Our works of piety in pursuit of the common good

April 1st, 2016

"I’m not sure how I feel about living in this city,” said a theologically trained young adult with a passion for social justice. As a relative newcomer to Washington, DC, he shared, “It seems that Washington attracts folks who care a lot about power and what it takes to get it.” After a bit more conversation he testified, “Foundry is saving my life right now. In worship I’m reminded of what is true and where the real power dwells.” This brief Sunday morning conversation captures the beating heart of the congregation I serve.

Long credited as an activist community and as a leader for social justice within the denomination, Foundry’s stated mission includes the call to “transform the world through active service and prophetic leadership.” This call gets lived out not only through formal initiatives within the congregation (for example, ending chronic homelessness in DC, engaging faith for racial justice, working for full inclusion of LGBTQ people), but also through the vocations of Foundry’s people, many of whom were drawn to Washington with a desire to serve the common good and change the world for the better. Highly educated, deeply committed, and expertly skilled, with many participants wielding great power and authority in their workplaces, the Foundry congregation might easily become a cautionary tale for disintegrated spirituality. When there exists such a wealth of human resources and such a robust expression of the “Protestant work ethic,” there is a strong temptation toward self-sufficiency and overworked responsibility. It’s not difficult to lose perspective and begin to feel that human skill, will, and strength are the prime movers ushering in the reign of God.

Upon arriving as senior pastor, I encountered what that young man’s testimony confirms: “active service and prophetic leadership” is grounded in and fueled by deeply felt and intellectually honest communal worship. A sense of openness and surrender to the Holy Spirit regularly characterizes Sunday worship in our congregation as we meaningfully engage the biblical texts, celebrate the sacraments, pray to a God whom we know is alive and at work, and belt out our faith and hope in passionate song. Through these engaging expressions of worship, we are reminded of “what is true and where the real power dwells.” Our congregation is one mile from the White House and surrounded by institutions wielding global power—yet in simple terms we are each dearly loved children of God, challenged to keep our egos in check and encouraged by the gospel promise of God’s steadfast presence and saving activity. We remember that we are not alone and that it is up to God, not us, to save the world.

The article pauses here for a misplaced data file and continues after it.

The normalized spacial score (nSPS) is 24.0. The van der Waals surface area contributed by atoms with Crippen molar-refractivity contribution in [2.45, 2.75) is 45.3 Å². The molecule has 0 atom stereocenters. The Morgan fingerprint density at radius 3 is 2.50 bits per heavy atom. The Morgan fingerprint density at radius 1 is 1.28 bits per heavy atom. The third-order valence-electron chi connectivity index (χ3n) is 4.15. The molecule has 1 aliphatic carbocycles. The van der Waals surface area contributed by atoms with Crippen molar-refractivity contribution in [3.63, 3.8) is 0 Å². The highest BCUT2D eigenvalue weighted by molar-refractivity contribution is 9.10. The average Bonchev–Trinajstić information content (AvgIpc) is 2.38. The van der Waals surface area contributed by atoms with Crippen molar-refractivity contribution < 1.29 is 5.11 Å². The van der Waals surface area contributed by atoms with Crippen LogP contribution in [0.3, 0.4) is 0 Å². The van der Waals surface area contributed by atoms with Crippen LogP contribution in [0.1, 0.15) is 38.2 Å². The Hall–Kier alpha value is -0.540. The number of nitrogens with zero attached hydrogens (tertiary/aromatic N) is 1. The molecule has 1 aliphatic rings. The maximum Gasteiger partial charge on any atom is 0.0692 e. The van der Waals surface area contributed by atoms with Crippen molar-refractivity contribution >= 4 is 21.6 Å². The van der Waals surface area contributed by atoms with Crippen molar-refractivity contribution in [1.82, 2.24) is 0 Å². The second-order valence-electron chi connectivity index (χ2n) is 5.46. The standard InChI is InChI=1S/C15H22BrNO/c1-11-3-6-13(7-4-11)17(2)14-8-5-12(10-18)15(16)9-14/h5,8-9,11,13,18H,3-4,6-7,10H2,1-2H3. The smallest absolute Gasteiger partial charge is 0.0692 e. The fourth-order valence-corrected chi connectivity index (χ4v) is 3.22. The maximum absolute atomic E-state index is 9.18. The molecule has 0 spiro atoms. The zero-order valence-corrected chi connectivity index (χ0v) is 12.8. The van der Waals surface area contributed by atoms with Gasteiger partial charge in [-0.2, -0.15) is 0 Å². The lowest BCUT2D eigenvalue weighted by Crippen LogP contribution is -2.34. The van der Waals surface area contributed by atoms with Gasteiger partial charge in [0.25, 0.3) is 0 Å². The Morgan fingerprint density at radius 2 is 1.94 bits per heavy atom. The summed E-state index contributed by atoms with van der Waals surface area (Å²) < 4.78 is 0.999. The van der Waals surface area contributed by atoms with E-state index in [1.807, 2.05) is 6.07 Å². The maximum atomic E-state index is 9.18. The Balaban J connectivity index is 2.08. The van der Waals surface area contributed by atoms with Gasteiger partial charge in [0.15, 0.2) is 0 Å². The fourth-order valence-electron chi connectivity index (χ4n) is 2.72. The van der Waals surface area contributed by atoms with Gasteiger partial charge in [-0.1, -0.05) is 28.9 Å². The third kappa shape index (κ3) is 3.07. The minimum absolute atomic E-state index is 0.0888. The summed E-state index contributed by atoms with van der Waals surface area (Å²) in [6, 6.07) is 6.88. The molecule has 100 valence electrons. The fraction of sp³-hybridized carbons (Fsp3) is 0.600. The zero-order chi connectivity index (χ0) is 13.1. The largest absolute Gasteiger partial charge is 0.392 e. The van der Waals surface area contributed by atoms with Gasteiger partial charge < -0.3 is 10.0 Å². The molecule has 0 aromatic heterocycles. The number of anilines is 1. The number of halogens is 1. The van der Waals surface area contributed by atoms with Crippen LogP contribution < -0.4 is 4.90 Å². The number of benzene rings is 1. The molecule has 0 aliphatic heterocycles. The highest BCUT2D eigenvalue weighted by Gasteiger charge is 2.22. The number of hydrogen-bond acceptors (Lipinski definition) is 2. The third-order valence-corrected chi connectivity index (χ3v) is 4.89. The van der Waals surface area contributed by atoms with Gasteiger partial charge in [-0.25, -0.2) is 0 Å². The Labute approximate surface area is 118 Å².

In a world that is deeply broken in profound ways, God commissions the church to take up the cause of peace, justice, and compassion for the sake of the common good. But to do all the good we can, faithfully and over the long haul, a truly holistic and integrated spirituality—one of the gifts of our
Wesleyan tradition—must be nurtured.

God alone is “good” (see Mark 10:18 and Luke 18:19). So if the “good” is what we seek in our attempts to transform the world, then staying in love with God is not an option but a requirement, whether that’s achieved through corporate worship, prayer, spiritual companionship, holy conferencing, or other acts of piety. For Foundry UMC, weekly worship is the crucial place to ground and guide our action, offering a chance to tell and be formed by the truth: “Great is thy faithfulness! Morning by morning new mercies I see; all I have needed thy hand hath provided; great is thy faithfulness, Lord, unto me!” (UMH #140)

comments powered by Disqus